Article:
The Nominative case endings for the singular forms of the nouns in the first three declension classes are: -a, -o, and no vowel (zero). The Nominative ending of an a-declension noun is spelled -a if the stem ends in a plain consonant (e.g. Вљра) and it is spelled -я if the stem ends in a palatalized consonant (e.g. Ђня). The fourth declension class nouns all end in -ь in the Nomoinative case.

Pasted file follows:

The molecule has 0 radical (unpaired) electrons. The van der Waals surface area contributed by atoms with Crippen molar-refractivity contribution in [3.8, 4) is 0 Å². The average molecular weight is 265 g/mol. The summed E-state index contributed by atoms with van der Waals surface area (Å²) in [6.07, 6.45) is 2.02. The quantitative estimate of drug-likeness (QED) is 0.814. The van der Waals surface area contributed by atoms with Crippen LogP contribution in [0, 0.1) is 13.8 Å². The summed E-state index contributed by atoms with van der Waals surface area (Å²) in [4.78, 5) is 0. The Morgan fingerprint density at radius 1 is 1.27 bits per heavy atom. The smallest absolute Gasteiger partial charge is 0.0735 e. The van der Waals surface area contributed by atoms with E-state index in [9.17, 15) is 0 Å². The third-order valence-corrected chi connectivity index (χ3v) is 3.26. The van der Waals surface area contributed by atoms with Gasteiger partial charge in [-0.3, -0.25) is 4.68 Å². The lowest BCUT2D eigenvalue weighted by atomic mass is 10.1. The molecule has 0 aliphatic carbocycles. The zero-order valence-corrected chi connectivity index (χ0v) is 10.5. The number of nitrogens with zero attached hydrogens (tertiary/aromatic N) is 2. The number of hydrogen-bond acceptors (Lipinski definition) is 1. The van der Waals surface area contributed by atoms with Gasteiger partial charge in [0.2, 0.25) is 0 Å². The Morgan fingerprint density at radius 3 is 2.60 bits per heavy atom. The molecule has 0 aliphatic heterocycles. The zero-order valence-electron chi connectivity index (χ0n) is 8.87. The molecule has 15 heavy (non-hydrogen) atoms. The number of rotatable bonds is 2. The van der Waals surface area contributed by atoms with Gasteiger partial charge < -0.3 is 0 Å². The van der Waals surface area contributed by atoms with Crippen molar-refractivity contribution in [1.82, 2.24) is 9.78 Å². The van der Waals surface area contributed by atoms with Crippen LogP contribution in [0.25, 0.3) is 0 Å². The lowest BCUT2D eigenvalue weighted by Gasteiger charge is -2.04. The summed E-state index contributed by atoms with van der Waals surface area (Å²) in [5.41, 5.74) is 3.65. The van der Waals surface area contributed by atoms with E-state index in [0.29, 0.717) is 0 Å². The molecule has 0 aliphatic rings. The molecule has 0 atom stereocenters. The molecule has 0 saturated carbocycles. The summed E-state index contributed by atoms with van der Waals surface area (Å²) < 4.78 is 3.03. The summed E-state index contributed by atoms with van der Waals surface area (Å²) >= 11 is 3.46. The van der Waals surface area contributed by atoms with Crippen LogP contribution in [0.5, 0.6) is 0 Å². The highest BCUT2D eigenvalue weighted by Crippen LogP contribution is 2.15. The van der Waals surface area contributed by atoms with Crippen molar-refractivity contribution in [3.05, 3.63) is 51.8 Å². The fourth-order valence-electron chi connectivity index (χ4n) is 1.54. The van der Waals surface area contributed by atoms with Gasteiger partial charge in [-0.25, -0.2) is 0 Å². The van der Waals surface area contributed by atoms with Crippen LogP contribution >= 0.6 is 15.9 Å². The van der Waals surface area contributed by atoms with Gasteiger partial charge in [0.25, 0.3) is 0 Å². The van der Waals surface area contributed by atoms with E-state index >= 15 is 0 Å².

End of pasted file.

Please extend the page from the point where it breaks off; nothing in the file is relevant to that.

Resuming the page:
The subject of a sentence is normally in the Nominative case, just as in English. That is the principal function of the Nominative case. Sentences which have the verb is in English, like 'It is he. He is here.' use the Nominative case in Russian (not as in colloquial English: 'It's him'). In the following examples the Nominative case forms are in italics:
Рџчка слљва. The pen is on the left.
Јто рџчка. That's a pen.
Јто ћн. That is he. (Colloquial: That's him.)
Гдљ стакђн? Where's the glass?